MA: "German bird photographer Siegbert Werner has a talent for creating images that are different enough to stand out from the crowd. His image of a Jay preparing to devour a dragonfly is no exception. Taking advantage of the sluggishness of dragonflies in the early morning chill, this Jay found itself an easy meal. With perfect timing, Siegbert froze the action with the pin-sharp 'faces' of both creatures only millimetres apart and a compelling 'eye-line' connecting predator and prey. The current trend in bird photography is towards more 'environmental' images illustrating birds in their natural settings, but Siegbert shows that, for some situations, there's no substitute for a tight, close-up crop to give the image real impact."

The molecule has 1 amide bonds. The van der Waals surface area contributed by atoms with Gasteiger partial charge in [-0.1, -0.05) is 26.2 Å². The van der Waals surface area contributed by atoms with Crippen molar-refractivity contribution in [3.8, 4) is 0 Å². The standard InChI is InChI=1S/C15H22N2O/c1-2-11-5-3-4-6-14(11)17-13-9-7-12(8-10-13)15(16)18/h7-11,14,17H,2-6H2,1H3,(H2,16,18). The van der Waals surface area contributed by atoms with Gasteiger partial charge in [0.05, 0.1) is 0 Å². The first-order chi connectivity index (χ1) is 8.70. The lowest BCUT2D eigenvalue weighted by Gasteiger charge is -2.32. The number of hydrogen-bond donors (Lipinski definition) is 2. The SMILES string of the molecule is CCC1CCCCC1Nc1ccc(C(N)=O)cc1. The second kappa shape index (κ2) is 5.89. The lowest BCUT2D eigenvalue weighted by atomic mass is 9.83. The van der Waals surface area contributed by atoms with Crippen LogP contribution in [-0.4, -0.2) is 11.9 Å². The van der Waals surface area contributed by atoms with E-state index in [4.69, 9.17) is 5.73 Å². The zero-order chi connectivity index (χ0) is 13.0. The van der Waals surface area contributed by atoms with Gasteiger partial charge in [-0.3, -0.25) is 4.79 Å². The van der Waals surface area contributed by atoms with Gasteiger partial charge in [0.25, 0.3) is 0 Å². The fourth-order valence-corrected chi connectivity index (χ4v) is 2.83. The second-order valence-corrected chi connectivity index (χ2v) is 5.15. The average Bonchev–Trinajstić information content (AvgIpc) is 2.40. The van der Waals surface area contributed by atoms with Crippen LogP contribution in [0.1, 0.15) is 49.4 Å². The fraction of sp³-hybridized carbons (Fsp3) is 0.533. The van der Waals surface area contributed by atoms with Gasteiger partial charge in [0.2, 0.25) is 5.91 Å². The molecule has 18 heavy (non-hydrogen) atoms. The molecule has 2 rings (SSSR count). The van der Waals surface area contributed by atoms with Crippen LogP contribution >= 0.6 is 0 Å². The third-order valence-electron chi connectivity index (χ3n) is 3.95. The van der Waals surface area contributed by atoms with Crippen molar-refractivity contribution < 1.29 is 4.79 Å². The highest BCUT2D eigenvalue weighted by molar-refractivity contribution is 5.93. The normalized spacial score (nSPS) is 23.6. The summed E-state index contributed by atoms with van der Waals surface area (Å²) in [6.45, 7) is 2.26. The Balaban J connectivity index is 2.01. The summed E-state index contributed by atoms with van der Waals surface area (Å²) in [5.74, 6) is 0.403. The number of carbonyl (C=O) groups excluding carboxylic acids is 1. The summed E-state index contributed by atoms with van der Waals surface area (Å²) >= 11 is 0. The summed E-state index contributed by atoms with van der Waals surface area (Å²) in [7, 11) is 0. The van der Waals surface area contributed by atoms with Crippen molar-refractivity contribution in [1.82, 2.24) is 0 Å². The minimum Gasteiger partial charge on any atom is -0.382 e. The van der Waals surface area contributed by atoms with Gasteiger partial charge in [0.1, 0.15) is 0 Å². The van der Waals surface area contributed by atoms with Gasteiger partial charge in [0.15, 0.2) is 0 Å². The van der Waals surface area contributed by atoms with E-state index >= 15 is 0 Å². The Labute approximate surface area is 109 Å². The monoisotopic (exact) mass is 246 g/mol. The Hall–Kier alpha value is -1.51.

JH: "Regular Iris viewers will know how prolific and expert Steve Round's photographs are. I selected this one as a runner-up because it made me think how many times I've seen this pose from a Red Grouse. And despite spending plenty of time on moorland, I never have. I'm sure Steve must have worked hard for this picture, because Red Grouse either sit tight or explode in a whirr of wings away from you (perhaps because they're normally pursued by fragments of lead?). As a result, you might miss the subtle brown- and black-patterned plumage, the alert crest and the perfect scarlet comb above the eye. But Steve didn't."